Two questions currently being faced by university physics departments are: (1) whether to teach courses for non-science majors that focus on helping students understand basic concepts or on providing them with an overview of the history of science and it's relevance to society, and (2) how to best provide an environment for the preparation and support of elementary, middle and secondary science teachers. Recently, several physics departments have reported success with teaching courses for non-science majors that focus on the role of science in society. Instructors of these types of courses often report large enrollments and high student satisfaction.1 However, it has also been reported that these types of general survey courses often fail to adequately prepare our future teachers to teach science.2 This is of particular concern because these courses are usually the only science courses that future elementary school teachers are required to take. Our current project involves the reform of the introductory course for non-science majors so that it is taught in a way that is consistent with how we would like our future teachers to teach. This physics course will serve three roles: (1) a place where students with no background in science can learn fundamental concepts and develop scientific reasoning skills, and (2) a place where pre-service K-8 teachers can learn the most effective methods of teaching physics and physical science through direct modeling and, (3) where teachers of physics and physical science can learn the most effective ways to teach physics by serving as peer instructors or interns in the course.
Prior to Spring of 1996, the introductory physics course for non-science majors at the University of Maine was, by default, a one semester general survey course that was modeled after our other introductory physics courses intended for science majors. Students were expected to learn primarily through non-interactive methods, i.e., listening to lectures and reading the textbook. Outside of office hours with the instructor, there were no additional structured activities to help these students learn the material (i.e., no help center or open lab time during which students could meet to discuss problems.) There were no required homework assignments and only an optional laboratory section containing activities that were not directly linked to the lecture. The laboratory experiments were of the verification-type in which students used apparatus to verify that a particular relationship was "true," in contrast to an inquiry approach in which students develop their understanding of fundamental concepts through direct observation. Assessment of student understanding was solely in the form of standard multiple choices tests which required the student to recall material discussed in the lecture or contained in the textbook. The results from the standard Force Concept Inventory Test, which was administered both before and after the standard course, showed a negative gain in performance (Pre FCI 24% and Post FCI 20%, N=121).3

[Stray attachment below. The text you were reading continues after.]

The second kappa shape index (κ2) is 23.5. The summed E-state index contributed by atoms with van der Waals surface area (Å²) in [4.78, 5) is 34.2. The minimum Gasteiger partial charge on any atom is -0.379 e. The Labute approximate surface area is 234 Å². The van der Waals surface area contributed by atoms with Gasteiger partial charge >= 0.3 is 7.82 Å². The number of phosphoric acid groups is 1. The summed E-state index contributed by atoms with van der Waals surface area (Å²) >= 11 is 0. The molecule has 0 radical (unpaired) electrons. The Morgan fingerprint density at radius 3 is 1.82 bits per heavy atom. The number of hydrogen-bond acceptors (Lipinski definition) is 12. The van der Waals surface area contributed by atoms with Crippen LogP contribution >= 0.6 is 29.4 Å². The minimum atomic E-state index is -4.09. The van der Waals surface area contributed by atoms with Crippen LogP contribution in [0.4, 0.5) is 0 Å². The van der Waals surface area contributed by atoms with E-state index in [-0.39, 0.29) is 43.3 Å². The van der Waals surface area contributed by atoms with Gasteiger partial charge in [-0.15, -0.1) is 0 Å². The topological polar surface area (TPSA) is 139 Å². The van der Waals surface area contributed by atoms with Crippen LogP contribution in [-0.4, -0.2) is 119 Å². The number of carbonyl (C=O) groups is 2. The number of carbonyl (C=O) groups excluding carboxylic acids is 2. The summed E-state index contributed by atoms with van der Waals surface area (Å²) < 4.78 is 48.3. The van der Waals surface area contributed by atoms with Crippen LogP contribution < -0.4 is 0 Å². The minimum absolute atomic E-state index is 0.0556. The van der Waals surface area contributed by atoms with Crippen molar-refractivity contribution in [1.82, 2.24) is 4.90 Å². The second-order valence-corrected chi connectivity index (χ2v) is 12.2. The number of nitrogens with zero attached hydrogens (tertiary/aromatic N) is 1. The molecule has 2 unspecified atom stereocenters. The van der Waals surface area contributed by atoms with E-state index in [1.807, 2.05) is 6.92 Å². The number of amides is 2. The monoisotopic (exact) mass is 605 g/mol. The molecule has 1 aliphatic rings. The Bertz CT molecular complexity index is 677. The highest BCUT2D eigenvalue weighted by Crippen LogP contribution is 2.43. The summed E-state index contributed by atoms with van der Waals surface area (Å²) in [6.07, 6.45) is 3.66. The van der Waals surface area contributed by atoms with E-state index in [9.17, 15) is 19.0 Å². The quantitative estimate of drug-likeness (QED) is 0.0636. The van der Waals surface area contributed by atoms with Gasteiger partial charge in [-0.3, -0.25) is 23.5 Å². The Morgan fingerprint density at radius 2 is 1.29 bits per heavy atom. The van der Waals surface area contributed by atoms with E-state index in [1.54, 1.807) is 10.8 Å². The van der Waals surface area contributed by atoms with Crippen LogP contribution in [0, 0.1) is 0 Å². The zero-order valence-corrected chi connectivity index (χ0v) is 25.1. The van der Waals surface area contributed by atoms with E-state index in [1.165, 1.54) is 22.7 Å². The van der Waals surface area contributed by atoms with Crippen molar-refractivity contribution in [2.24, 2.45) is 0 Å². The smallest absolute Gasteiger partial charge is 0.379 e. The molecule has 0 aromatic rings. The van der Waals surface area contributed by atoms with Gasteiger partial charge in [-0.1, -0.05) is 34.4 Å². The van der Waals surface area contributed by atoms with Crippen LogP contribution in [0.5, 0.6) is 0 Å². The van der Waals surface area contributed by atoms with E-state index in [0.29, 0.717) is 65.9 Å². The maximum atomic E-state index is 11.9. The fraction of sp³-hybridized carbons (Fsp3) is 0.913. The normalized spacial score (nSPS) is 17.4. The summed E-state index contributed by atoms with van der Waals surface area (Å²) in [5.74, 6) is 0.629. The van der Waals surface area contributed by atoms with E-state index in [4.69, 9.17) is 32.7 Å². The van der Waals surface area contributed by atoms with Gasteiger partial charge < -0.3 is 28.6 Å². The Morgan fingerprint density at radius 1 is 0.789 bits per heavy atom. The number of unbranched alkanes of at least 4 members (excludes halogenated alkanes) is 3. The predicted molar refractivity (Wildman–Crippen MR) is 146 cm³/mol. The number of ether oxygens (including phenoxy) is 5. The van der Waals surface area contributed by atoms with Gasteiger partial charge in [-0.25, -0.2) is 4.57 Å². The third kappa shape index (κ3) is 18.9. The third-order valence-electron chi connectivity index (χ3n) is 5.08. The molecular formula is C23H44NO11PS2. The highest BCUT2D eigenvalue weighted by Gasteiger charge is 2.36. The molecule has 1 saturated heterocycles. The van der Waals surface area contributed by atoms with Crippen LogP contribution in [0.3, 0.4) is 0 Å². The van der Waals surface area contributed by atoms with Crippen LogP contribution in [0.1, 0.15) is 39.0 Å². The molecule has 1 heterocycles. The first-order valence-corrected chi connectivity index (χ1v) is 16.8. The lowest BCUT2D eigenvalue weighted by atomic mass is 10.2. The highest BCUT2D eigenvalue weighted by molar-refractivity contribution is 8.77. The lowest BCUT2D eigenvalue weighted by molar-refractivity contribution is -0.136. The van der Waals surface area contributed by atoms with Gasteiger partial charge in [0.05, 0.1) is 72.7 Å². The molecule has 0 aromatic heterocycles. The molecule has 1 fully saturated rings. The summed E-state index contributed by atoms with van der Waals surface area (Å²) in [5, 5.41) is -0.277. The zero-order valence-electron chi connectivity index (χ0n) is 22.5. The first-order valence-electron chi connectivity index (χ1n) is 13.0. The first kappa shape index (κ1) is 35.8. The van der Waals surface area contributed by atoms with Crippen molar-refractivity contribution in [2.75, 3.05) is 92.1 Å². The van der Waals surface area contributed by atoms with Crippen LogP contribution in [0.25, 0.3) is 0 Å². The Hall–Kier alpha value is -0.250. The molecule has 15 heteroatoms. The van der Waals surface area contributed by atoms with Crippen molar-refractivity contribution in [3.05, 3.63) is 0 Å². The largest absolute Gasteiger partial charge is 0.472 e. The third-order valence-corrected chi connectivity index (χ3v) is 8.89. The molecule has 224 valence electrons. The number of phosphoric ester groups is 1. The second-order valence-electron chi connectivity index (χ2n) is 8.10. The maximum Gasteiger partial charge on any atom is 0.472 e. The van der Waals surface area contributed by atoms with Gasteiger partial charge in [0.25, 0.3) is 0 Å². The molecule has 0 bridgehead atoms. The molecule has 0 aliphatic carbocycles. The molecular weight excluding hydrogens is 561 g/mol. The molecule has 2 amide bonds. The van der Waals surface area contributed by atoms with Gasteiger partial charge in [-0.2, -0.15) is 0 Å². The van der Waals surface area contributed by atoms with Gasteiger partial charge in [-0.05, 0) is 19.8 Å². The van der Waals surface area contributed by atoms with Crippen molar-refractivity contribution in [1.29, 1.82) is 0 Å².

Reform of our introductory physics course for non-science majors began in Spring, 1996. The optional laboratory course was made mandatory by combining the old laboratory and lecture courses into a single course and the amount of time spent on laboratory experiments was expanded from 2 to 3 hours each week.
Our overall pedagogical philosophy maintains that students learn best when they derive their understanding through directed observations and reasoning. Thus, our newly redesigned laboratory experiments and tutorial sessions are based on adaptations of Physics by Inquiry and Introductory Tutorials in Introductory Physics developed at the University of Washington under the direction of Lillian McDermott.4,5 In addition, we have been developing new materials based on research by our physics education group on student conceptual and reasoning difficulties.